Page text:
One of the themes that comes up a lot when I’m working with people (and with myself!) is ADHD.
It’s such a loaded term, isn’t it?! I remember when my therapist gently brought it up with me a few years ago — have you considered that you might have ADHD?
I felt a hot rush of shame and defensiveness. What are you talking about?! I’m smart, I’m on top of things, I was always a good student! Just because I’m late to everything, just because I have a lot of ideas, just because I talk in circles doesn’t mean I have ADHD…!
I resisted it hard, and yet as I did some reading, I found myself resonating with a lot of what I learned. I had to ask myself: if this rings true, why would I not embrace it? What am I resisting?
One way of getting help is to go do a doctor or therapist or psychiatrist, to get a diagnosis and therapeutic plan, maybe some medication. I’m not knocking any of those things — but what I find helpful is to approach it as a creative challenge.
This is something we can do with any label.
We can redraw the lines, we can choose how we define ourselves, we can reframe our world so that we feel at home in it. If I notice myself devaluing and minimizing and dismissing traits, that’s a clue. That tells me it’s time to slow down and do some looking and questioning.
Here’s an interesting thought experiment: what if my therapist had looked at me that day and asked: have you considered the possibility that you are a GENIUS?
Same traits, same condition, same situation… but what changes for me when it’s seen as evidence of my greatness instead of a sign of disorder?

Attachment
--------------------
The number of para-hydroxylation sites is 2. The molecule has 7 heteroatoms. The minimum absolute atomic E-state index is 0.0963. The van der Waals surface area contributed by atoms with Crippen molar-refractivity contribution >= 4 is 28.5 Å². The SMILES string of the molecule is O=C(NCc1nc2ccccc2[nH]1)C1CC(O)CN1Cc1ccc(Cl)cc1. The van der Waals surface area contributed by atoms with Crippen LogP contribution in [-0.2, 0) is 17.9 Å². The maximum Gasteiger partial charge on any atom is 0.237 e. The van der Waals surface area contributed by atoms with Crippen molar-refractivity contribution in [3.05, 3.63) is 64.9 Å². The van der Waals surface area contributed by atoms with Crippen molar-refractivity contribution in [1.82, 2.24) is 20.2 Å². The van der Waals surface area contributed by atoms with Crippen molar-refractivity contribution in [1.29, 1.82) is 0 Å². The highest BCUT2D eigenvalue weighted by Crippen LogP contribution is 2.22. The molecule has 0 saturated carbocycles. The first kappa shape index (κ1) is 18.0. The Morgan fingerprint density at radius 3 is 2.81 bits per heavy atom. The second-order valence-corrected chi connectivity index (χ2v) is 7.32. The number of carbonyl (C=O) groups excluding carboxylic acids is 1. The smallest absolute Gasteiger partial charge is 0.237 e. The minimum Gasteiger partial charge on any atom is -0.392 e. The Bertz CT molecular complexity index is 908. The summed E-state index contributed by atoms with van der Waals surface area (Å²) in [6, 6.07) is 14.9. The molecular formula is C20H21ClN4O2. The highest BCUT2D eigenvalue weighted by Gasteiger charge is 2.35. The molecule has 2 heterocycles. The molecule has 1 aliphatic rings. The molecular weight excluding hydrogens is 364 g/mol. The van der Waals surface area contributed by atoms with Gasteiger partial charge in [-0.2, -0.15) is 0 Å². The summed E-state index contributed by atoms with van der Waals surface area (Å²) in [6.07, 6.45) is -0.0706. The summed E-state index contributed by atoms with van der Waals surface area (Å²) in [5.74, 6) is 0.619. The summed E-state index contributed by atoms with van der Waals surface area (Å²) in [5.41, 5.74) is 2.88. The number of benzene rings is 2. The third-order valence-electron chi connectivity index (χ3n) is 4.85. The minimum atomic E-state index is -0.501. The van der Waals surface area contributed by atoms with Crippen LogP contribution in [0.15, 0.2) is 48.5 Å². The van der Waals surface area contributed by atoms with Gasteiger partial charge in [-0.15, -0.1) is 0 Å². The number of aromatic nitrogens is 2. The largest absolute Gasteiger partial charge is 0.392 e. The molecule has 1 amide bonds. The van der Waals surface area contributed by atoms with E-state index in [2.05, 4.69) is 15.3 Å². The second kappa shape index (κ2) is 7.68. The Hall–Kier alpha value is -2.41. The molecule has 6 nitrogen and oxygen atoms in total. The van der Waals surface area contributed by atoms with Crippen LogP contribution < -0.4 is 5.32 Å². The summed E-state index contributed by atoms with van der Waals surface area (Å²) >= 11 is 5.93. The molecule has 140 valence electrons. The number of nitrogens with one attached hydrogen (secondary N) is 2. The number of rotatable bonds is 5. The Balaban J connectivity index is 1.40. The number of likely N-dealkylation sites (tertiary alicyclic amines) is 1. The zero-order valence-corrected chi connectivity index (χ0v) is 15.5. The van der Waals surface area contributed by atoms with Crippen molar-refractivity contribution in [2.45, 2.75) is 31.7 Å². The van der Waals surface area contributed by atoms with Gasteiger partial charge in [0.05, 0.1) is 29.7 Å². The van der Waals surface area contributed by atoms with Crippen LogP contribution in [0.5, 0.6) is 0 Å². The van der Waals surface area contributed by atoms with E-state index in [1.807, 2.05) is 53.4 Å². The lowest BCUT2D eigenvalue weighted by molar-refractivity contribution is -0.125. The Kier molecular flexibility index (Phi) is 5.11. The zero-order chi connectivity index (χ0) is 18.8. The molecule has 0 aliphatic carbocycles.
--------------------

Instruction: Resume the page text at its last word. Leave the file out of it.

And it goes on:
I imagine I would have felt a thrill go up my spine. A warm glow of validation, affirmation. An instant reframe of my traits: ahhh yes, I do thrive in big impossible situations. I’m never short of ideas. Sometimes my passions are so big, I struggle to find the right words. I am full of energy, I am brimming with ambition. I dive in without a plan and learn how to swim as I’m swimming. YES. I am a genius.
(I actually find the label genius to be just as unhelpful as ADHD but we’ll dive into that another time).
When I notice myself using mean language to describe myself or my situation, the first step is to change my language.
That doesn’t mean ignoring reality. It doesn’t mean that’s all I change. But I start with language, because the language matters.
When I change the language to fit what feels right to me, the nature of the problem changes, and so does the solution.
Which brings me back to my creative relabeling of Attention Deficit Hyperactivity Disorder. What I’ve landed on for now is: Big Wild Super Power.
You don’t have a deficit of attention, you have a surplus of energy and ideas.
You have a variant form of attention, a different way of focusing that requires motion and multiplicity to thrive. (Guess what else works like this? Our planetary system.)
You are not too much, too loud, too crazy, you are at your best when given space to run and move and be big.
You have big wild super power and you need a big wild super project to contain it.
You have big, wild super power that can change the world when it’s channeled in the right direction. The world needs your big wild super energy.
There! Try that on for size. I encourage you to do your own word associating and creative relabeling, of this label or any that give you trouble.
(And of course, if you want help doing this, it is my great joy and I welcome you to sign up for a dreamtalk with me…)